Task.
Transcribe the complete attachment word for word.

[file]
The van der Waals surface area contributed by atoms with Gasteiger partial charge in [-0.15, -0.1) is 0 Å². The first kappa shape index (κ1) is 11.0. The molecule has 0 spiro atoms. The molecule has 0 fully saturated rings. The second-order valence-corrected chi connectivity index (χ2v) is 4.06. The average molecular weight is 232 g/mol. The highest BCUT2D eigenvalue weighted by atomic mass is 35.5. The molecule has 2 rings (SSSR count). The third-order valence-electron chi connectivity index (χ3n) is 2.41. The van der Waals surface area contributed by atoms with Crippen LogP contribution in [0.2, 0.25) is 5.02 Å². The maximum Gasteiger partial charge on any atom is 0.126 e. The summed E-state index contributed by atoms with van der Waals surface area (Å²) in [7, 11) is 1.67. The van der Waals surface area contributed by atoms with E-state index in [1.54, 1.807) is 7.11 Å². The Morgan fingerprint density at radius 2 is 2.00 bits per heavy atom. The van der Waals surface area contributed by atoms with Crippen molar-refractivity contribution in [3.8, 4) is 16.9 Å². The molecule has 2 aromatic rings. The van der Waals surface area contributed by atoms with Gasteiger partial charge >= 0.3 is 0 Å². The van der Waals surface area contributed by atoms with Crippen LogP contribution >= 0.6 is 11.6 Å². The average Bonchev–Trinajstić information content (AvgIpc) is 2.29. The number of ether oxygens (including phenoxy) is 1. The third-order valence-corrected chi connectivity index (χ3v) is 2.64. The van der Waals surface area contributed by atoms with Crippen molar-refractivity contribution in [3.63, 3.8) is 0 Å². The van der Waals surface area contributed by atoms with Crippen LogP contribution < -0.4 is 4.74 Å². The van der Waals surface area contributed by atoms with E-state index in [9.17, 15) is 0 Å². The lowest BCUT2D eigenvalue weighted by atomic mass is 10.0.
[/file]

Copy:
The van der Waals surface area contributed by atoms with Gasteiger partial charge in [-0.15, -0.1) is 0 Å². The first kappa shape index (κ1) is 11.0. The molecule has 0 spiro atoms. The molecule has 0 fully saturated rings. The second-order valence-corrected chi connectivity index (χ2v) is 4.06. The average molecular weight is 232 g/mol. The highest BCUT2D eigenvalue weighted by atomic mass is 35.5. The molecule has 2 rings (SSSR count). The third-order valence-electron chi connectivity index (χ3n) is 2.41. The van der Waals surface area contributed by atoms with Crippen LogP contribution in [0.2, 0.25) is 5.02 Å². The maximum Gasteiger partial charge on any atom is 0.126 e. The summed E-state index contributed by atoms with van der Waals surface area (Å²) in [7, 11) is 1.67. The van der Waals surface area contributed by atoms with E-state index in [1.54, 1.807) is 7.11 Å². The Morgan fingerprint density at radius 2 is 2.00 bits per heavy atom. The van der Waals surface area contributed by atoms with Crippen molar-refractivity contribution in [3.8, 4) is 16.9 Å². The molecule has 2 aromatic rings. The van der Waals surface area contributed by atoms with Gasteiger partial charge >= 0.3 is 0 Å². The van der Waals surface area contributed by atoms with Crippen LogP contribution >= 0.6 is 11.6 Å². The average Bonchev–Trinajstić information content (AvgIpc) is 2.29. The number of ether oxygens (including phenoxy) is 1. The third-order valence-corrected chi connectivity index (χ3v) is 2.64. The van der Waals surface area contributed by atoms with Crippen molar-refractivity contribution in [3.63, 3.8) is 0 Å². The van der Waals surface area contributed by atoms with Crippen LogP contribution < -0.4 is 4.74 Å². The van der Waals surface area contributed by atoms with E-state index in [9.17, 15) is 0 Å². The lowest BCUT2D eigenvalue weighted by atomic mass is 10.0.